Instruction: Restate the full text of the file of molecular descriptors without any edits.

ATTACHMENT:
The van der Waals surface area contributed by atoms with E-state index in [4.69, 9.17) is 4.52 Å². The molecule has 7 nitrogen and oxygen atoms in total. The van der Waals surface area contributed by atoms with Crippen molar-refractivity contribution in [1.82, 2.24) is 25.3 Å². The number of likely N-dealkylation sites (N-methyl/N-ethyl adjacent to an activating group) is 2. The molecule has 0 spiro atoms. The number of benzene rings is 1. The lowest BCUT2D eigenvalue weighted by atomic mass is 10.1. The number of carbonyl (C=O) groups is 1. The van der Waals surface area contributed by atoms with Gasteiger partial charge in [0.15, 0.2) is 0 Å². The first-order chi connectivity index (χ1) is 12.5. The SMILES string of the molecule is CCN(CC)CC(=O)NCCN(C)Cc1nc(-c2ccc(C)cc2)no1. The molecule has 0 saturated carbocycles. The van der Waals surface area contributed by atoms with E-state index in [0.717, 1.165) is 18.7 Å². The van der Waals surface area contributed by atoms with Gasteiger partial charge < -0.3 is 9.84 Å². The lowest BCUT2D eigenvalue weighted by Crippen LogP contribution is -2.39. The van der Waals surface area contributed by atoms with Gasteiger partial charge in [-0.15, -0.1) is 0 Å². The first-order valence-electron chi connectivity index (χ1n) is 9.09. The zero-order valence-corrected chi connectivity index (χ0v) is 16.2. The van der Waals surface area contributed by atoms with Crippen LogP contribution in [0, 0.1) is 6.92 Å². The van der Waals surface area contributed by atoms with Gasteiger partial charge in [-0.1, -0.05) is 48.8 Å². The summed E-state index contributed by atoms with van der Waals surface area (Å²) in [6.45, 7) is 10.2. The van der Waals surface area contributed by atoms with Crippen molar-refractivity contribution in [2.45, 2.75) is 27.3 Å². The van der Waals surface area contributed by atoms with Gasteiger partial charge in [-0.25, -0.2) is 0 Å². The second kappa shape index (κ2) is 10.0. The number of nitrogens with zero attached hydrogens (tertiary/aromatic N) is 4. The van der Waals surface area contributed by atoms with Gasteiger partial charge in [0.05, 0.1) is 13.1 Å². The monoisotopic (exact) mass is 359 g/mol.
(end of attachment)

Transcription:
The van der Waals surface area contributed by atoms with E-state index in [4.69, 9.17) is 4.52 Å². The molecule has 7 nitrogen and oxygen atoms in total. The van der Waals surface area contributed by atoms with Crippen molar-refractivity contribution in [1.82, 2.24) is 25.3 Å². The number of likely N-dealkylation sites (N-methyl/N-ethyl adjacent to an activating group) is 2. The molecule has 0 spiro atoms. The number of benzene rings is 1. The lowest BCUT2D eigenvalue weighted by atomic mass is 10.1. The number of carbonyl (C=O) groups is 1. The van der Waals surface area contributed by atoms with Gasteiger partial charge in [0.15, 0.2) is 0 Å². The first-order chi connectivity index (χ1) is 12.5. The SMILES string of the molecule is CCN(CC)CC(=O)NCCN(C)Cc1nc(-c2ccc(C)cc2)no1. The molecule has 0 saturated carbocycles. The van der Waals surface area contributed by atoms with E-state index in [0.717, 1.165) is 18.7 Å². The van der Waals surface area contributed by atoms with Gasteiger partial charge < -0.3 is 9.84 Å². The lowest BCUT2D eigenvalue weighted by Crippen LogP contribution is -2.39. The van der Waals surface area contributed by atoms with Gasteiger partial charge in [-0.15, -0.1) is 0 Å². The first-order valence-electron chi connectivity index (χ1n) is 9.09. The zero-order valence-corrected chi connectivity index (χ0v) is 16.2. The van der Waals surface area contributed by atoms with Crippen LogP contribution in [0, 0.1) is 6.92 Å². The van der Waals surface area contributed by atoms with Gasteiger partial charge in [-0.1, -0.05) is 48.8 Å². The summed E-state index contributed by atoms with van der Waals surface area (Å²) in [6.45, 7) is 10.2. The van der Waals surface area contributed by atoms with Crippen molar-refractivity contribution in [2.45, 2.75) is 27.3 Å². The van der Waals surface area contributed by atoms with Gasteiger partial charge in [-0.25, -0.2) is 0 Å². The second kappa shape index (κ2) is 10.0. The number of nitrogens with zero attached hydrogens (tertiary/aromatic N) is 4. The van der Waals surface area contributed by atoms with Gasteiger partial charge in [0.05, 0.1) is 13.1 Å². The monoisotopic (exact) mass is 359 g/mol.